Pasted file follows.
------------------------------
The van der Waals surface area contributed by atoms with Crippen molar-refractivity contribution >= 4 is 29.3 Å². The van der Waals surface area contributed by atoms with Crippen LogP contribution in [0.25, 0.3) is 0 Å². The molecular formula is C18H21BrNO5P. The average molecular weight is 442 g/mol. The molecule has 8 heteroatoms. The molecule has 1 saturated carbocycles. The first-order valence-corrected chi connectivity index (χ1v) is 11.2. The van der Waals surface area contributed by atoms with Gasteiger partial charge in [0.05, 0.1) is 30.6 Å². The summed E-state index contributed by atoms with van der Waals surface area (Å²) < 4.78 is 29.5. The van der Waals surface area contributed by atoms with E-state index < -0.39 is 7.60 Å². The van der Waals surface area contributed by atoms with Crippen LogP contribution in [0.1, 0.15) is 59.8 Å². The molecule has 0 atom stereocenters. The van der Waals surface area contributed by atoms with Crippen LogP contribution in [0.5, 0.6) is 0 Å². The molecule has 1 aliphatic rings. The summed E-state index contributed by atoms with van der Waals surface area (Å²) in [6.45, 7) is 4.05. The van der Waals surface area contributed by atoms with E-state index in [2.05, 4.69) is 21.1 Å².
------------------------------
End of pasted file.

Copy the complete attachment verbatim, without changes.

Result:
The van der Waals surface area contributed by atoms with Crippen molar-refractivity contribution >= 4 is 29.3 Å². The van der Waals surface area contributed by atoms with Crippen LogP contribution in [0.25, 0.3) is 0 Å². The molecular formula is C18H21BrNO5P. The average molecular weight is 442 g/mol. The molecule has 8 heteroatoms. The molecule has 1 saturated carbocycles. The first-order valence-corrected chi connectivity index (χ1v) is 11.2. The van der Waals surface area contributed by atoms with Gasteiger partial charge in [0.05, 0.1) is 30.6 Å². The summed E-state index contributed by atoms with van der Waals surface area (Å²) < 4.78 is 29.5. The van der Waals surface area contributed by atoms with E-state index < -0.39 is 7.60 Å². The van der Waals surface area contributed by atoms with Crippen LogP contribution in [0.1, 0.15) is 59.8 Å². The molecule has 0 atom stereocenters. The van der Waals surface area contributed by atoms with Crippen LogP contribution in [0.5, 0.6) is 0 Å². The molecule has 1 aliphatic rings. The summed E-state index contributed by atoms with van der Waals surface area (Å²) in [6.45, 7) is 4.05. The van der Waals surface area contributed by atoms with E-state index in [2.05, 4.69) is 21.1 Å².